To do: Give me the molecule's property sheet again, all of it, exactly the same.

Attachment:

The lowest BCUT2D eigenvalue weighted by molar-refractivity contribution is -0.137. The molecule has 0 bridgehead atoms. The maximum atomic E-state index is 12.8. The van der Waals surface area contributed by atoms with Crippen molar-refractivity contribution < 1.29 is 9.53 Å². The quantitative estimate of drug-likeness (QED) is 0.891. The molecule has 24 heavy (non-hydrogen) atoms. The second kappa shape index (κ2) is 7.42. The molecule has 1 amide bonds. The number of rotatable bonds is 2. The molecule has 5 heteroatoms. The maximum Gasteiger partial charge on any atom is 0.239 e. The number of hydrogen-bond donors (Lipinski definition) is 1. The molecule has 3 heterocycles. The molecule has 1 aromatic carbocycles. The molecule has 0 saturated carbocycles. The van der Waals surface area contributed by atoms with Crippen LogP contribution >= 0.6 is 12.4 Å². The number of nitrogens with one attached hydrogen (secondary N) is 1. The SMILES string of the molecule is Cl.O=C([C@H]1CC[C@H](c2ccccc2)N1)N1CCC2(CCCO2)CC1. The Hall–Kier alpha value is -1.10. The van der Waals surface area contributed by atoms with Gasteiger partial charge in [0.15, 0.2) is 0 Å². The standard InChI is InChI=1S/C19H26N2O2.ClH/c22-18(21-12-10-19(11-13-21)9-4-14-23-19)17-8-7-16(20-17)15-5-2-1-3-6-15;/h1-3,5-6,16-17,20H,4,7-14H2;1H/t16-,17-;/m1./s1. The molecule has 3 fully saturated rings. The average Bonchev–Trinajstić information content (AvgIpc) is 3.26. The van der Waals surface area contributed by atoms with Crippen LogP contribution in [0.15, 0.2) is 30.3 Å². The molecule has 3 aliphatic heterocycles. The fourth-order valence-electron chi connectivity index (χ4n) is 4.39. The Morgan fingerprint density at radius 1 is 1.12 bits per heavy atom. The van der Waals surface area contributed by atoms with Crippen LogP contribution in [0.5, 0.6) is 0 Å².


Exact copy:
The lowest BCUT2D eigenvalue weighted by molar-refractivity contribution is -0.137. The molecule has 0 bridgehead atoms. The maximum atomic E-state index is 12.8. The van der Waals surface area contributed by atoms with Crippen molar-refractivity contribution < 1.29 is 9.53 Å². The quantitative estimate of drug-likeness (QED) is 0.891. The molecule has 24 heavy (non-hydrogen) atoms. The second kappa shape index (κ2) is 7.42. The molecule has 1 amide bonds. The number of rotatable bonds is 2. The molecule has 5 heteroatoms. The maximum Gasteiger partial charge on any atom is 0.239 e. The number of hydrogen-bond donors (Lipinski definition) is 1. The molecule has 3 heterocycles. The molecule has 1 aromatic carbocycles. The molecule has 0 saturated carbocycles. The van der Waals surface area contributed by atoms with Crippen LogP contribution >= 0.6 is 12.4 Å². The number of nitrogens with one attached hydrogen (secondary N) is 1. The SMILES string of the molecule is Cl.O=C([C@H]1CC[C@H](c2ccccc2)N1)N1CCC2(CCCO2)CC1. The Hall–Kier alpha value is -1.10. The van der Waals surface area contributed by atoms with Gasteiger partial charge in [0.15, 0.2) is 0 Å². The standard InChI is InChI=1S/C19H26N2O2.ClH/c22-18(21-12-10-19(11-13-21)9-4-14-23-19)17-8-7-16(20-17)15-5-2-1-3-6-15;/h1-3,5-6,16-17,20H,4,7-14H2;1H/t16-,17-;/m1./s1. The molecule has 3 fully saturated rings. The average Bonchev–Trinajstić information content (AvgIpc) is 3.26. The van der Waals surface area contributed by atoms with Crippen LogP contribution in [0.15, 0.2) is 30.3 Å². The molecule has 3 aliphatic heterocycles. The fourth-order valence-electron chi connectivity index (χ4n) is 4.39. The Morgan fingerprint density at radius 1 is 1.12 bits per heavy atom. The van der Waals surface area contributed by atoms with Crippen LogP contribution in [0.5, 0.6) is 0 Å².